4 January 2018
Why are committees in Congress so important? How do the political parties affect the committee system in Congress? Committees represent a significant role in the legislative process by helping to coordinate the most important assignment of the Congress. Senate committees supervise the actions of the government and analyze issues for congressional review. In other words, when a bill is proposed in either Senate or the House, it is sent to a committee for examination and to receive a public judgment. Then, if the votes are in favor, the committee has to make the final decision, by suggesting changing the bill, approve it to take further action by the Senate or House, or even to disapprove it. Thousands of laws are suggested each year, but around 5% of them get to be successful.
The committees are the real power of the Congress because the committee Chairmen are very powerful. They can “pigeonhole” a bill, which represents that a bill could get canceled or the committee could modify and add other bills with the purpose of changing the original one by all it means. There are four types of committees: standing committees, select committees, joint committees, and conference committees. The first type, standing committees, are the most critical type because they modify the majority of the proposed laws. They can also manage to start investigations, such as the Senate Banking Committee’s investigation of President Bill Clinton’s Whitewater investments.
The second type, select committees, are designed to work on specific purposes, occasional on a particular case, like the investigation of the assassinations of John F. Kennedy and Martin Luther King to have limited lives. The third type, joint committees, has a similar direction as select committees, but the members are from both the House and the Senate. They are in charge of the business between the houses and guide the public attention on major concerns. The last type, conference committees, establish when both the House and Senate have to coordinate different versions of the same bill. The members of the conference committees are made up of members from the House and Senate, and once the committee agrees on a compromise, the revised bill is returned to both houses of Congress to get their approval.
Party organization is formed by democratic and republican parties, and they represent a powerful presence in Congress. Almost all the members of Congress are either a republican or a democrat, and these political parties bring Congress organization format and regulation. The most stable coalitions in Congress are the parties in Congress, who also do the lawmaking. The party members are helped by Congressional campaign committees to get elected to Congress.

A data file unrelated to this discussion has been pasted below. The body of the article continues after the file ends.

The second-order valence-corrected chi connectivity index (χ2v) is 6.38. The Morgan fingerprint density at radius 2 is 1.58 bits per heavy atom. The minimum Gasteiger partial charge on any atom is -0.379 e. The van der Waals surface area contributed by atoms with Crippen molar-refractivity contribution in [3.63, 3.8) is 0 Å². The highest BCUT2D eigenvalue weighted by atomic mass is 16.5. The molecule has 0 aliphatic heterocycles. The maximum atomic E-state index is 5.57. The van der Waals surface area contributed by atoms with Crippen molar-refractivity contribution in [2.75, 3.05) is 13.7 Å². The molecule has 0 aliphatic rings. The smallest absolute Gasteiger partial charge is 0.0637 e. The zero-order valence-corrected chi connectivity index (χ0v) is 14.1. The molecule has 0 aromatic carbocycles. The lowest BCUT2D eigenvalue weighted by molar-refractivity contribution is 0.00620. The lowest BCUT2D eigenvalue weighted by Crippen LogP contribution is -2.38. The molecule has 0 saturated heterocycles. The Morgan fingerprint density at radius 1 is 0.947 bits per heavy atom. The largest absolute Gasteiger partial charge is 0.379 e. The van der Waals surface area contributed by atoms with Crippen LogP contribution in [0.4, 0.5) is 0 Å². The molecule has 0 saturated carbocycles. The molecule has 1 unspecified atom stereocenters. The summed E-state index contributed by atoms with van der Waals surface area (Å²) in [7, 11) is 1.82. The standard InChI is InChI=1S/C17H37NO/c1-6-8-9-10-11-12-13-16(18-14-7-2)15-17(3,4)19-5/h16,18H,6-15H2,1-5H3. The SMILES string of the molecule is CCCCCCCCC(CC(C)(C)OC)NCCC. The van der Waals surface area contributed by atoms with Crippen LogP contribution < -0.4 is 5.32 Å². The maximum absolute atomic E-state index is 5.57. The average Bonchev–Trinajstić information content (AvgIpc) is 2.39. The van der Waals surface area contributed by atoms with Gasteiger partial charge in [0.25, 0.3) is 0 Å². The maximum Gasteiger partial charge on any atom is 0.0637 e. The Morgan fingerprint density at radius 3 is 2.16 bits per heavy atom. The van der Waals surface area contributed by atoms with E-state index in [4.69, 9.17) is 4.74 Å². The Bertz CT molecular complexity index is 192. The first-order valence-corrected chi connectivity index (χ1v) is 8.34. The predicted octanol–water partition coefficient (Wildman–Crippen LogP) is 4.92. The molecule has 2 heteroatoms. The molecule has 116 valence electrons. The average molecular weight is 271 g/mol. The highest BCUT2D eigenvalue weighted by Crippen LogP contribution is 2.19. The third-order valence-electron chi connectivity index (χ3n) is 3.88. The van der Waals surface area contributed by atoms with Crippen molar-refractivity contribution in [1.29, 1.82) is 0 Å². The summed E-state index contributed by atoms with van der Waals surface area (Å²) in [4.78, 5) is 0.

There exist two types of formal party organizations: caucuses and committees. The top leadership positions are controlled by the majority party and the minority party represents an organized encounter to the majority party. The members of the House and Senate are associated with a political party: party’s caucus or conference. Caucuses nominate leaders, get the approval for committee’s assignments, and establish tasks to research and resolve specific issues. Then, they have a forum to debate the policies and to develop the strategies for passing the legislation. The people from the party staff helps the members of the party by assisting them with media interactions, like producing interviews on television or radio, webcasts or podcasts on Capitol Hill. Caucuses promote their party loyalty members by giving them rewards, such as prestige committee assignments. Sometimes, because of this, some members change the party.
Party committees are established by the two major parties and have the primary job to execute specific tasks. In the House, the steering committees are formed of the party leaders and propose members to deliver on legislative committees. The members are advised about the legislative proposals by each party’s House and Senate policy committee. The campaign committees do a lot of jobs to promote the election of their party members to Congress, like raising funds, organize volunteers, and developing campaigns to boost their publicity. The party voting consists of Congressional parties who promote party voting on bills. When a majority of members from one of the parties vote against another majority of members of the opposing party on major legislation, then the party votes occur.
Nowadays in Congress, there is around 70 to 80 percent of members who have frequently voted with their party. The members’ decisions are affected by the political parties’ decisions. In the party, voting exists some tension between the institution of Congress and individual members. The main reason for this is because the party voting usually declines in election years, as members are not ready to face criticism in their districts for supporting unpopular positions. Rarely the media focuses on the legislation itself when it comes to the conflict between the two major parties Republican and Democratic. In our days, the conflict is more debatable, and the journalists find it easier to focus on it than to cover the complicated details of the legislation itself.